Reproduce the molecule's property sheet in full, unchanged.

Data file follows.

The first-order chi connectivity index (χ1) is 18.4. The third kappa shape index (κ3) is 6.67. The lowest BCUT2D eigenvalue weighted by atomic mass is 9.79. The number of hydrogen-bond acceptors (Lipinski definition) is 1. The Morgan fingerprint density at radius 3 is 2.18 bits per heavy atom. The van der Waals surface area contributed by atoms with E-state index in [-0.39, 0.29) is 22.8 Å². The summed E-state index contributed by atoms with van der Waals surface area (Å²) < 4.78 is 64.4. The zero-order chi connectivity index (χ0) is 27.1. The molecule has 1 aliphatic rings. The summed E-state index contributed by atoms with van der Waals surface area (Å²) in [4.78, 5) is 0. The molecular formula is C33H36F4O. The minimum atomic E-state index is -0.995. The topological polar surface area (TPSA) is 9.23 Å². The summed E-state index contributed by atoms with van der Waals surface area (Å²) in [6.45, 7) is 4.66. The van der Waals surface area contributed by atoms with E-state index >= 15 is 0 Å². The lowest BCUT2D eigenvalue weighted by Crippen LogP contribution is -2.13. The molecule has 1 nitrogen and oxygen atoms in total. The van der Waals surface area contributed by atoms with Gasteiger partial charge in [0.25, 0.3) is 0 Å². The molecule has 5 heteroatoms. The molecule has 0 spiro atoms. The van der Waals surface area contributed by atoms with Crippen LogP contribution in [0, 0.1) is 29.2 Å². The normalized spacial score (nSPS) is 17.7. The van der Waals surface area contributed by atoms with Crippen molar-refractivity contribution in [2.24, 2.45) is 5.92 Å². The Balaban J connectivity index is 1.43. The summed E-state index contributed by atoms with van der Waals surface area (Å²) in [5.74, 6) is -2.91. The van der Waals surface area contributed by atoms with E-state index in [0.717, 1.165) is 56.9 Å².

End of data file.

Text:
The first-order chi connectivity index (χ1) is 18.4. The third kappa shape index (κ3) is 6.67. The lowest BCUT2D eigenvalue weighted by atomic mass is 9.79. The number of hydrogen-bond acceptors (Lipinski definition) is 1. The Morgan fingerprint density at radius 3 is 2.18 bits per heavy atom. The van der Waals surface area contributed by atoms with E-state index in [-0.39, 0.29) is 22.8 Å². The summed E-state index contributed by atoms with van der Waals surface area (Å²) < 4.78 is 64.4. The zero-order chi connectivity index (χ0) is 27.1. The molecule has 1 aliphatic rings. The summed E-state index contributed by atoms with van der Waals surface area (Å²) in [4.78, 5) is 0. The molecular formula is C33H36F4O. The minimum atomic E-state index is -0.995. The topological polar surface area (TPSA) is 9.23 Å². The summed E-state index contributed by atoms with van der Waals surface area (Å²) in [6.45, 7) is 4.66. The van der Waals surface area contributed by atoms with E-state index >= 15 is 0 Å². The lowest BCUT2D eigenvalue weighted by Crippen LogP contribution is -2.13. The molecule has 1 nitrogen and oxygen atoms in total. The van der Waals surface area contributed by atoms with Gasteiger partial charge in [0.25, 0.3) is 0 Å². The molecule has 5 heteroatoms. The molecule has 0 spiro atoms. The van der Waals surface area contributed by atoms with Crippen LogP contribution in [0, 0.1) is 29.2 Å². The normalized spacial score (nSPS) is 17.7. The van der Waals surface area contributed by atoms with Crippen molar-refractivity contribution in [2.24, 2.45) is 5.92 Å². The Balaban J connectivity index is 1.43. The summed E-state index contributed by atoms with van der Waals surface area (Å²) in [5.74, 6) is -2.91. The van der Waals surface area contributed by atoms with E-state index in [0.717, 1.165) is 56.9 Å².